Electoral Violence in Mexico: It’s the Institutions, Stupid
Last weekend, Mexicans went to the polls nationwide to elect local and state representatives. The elections were the first to be held since December when Enrique Peña Nieto won a hotly contested presidential contest that restored power to his Institutional Revolutionary Party (PRI) — which once ruled Mexico with an authoritarian grip — after more than a decade of conservative rule by the National Action Party (PAN). Peña Nieto vowed upon assuming office to focus government action on the reduction of crime and corruption and move away from the disastrous war on drugs prosecuted by his predecessor, Felipe Calderón. Last week’s vote was seen by many as an early referendum on these promises. Unfortunately, the process was far from peaceful.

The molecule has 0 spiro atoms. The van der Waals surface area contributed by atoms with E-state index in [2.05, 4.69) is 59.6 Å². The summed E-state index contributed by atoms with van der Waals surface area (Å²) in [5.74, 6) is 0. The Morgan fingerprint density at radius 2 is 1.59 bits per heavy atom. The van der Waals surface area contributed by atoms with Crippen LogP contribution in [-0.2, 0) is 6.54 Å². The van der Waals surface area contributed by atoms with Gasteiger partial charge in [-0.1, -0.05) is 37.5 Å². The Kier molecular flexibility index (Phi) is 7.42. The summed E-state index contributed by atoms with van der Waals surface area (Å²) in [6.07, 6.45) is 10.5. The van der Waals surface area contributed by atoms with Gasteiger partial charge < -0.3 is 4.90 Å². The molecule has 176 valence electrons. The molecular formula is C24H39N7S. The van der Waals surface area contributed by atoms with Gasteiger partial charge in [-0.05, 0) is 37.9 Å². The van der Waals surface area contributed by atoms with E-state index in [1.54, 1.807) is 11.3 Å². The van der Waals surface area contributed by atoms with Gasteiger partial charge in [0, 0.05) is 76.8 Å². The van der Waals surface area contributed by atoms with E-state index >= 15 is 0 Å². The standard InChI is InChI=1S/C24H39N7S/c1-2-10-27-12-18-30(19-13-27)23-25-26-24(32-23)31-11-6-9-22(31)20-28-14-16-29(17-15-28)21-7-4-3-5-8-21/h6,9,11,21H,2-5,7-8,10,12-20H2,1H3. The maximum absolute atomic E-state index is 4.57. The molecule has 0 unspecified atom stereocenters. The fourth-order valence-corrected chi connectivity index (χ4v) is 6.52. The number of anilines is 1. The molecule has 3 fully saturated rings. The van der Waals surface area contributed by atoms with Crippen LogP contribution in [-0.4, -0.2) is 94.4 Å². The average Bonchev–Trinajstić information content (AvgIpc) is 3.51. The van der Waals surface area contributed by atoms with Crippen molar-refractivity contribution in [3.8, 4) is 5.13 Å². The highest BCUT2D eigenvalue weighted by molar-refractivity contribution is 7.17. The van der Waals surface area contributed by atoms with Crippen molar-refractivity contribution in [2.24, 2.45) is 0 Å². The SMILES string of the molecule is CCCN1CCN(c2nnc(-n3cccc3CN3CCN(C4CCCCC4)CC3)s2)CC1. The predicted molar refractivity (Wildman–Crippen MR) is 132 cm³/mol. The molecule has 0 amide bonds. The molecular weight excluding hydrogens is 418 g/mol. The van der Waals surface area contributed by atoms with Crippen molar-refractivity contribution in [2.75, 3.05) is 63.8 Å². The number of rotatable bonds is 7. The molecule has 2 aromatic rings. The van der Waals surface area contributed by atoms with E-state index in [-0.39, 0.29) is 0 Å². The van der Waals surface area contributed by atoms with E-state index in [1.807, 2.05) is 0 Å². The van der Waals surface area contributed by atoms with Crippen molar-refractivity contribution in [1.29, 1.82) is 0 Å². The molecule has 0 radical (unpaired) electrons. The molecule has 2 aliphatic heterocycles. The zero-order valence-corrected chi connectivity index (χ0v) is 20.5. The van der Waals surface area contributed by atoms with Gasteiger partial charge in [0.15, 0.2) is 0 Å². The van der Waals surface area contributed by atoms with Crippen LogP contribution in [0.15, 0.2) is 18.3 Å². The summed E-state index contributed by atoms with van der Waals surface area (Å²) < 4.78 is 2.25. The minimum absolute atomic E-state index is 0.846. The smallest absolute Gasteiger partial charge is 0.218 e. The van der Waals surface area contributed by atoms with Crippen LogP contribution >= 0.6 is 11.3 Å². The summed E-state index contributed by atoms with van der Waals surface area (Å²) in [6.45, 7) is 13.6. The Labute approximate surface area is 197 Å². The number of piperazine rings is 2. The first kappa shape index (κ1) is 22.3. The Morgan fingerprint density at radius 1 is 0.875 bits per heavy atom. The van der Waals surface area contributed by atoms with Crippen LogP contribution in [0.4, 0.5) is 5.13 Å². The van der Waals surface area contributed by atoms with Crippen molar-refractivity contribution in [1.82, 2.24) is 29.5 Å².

The period leading up to the election was marred by startling violence. At least six candidates standing for local posts were assassinated while another managed to escape an attempt on her life. Politicians weren’t the only victims. The New York Times reported that “Party and campaign officials have also been assaulted, their family members targeted and sometimes killed as well.” In all, the election proved to be the most violent in recent history, sparking fears that Mexico’s democracy was under serious threat. As one Mexican political analyst noted, “A state that cannot protect its candidates is a state that cannot protect democracy.”
The urge to use body counts as a signifier of democratic state weakness, however, should be resisted. While it may seem counterintuitive, the prevalence of violence tells us little about the institutional health of modern Mexico. Rather, it provides insight into the nature — not strength — of the democratic institutions that have emerged in Mexico in the years since authoritarian rule.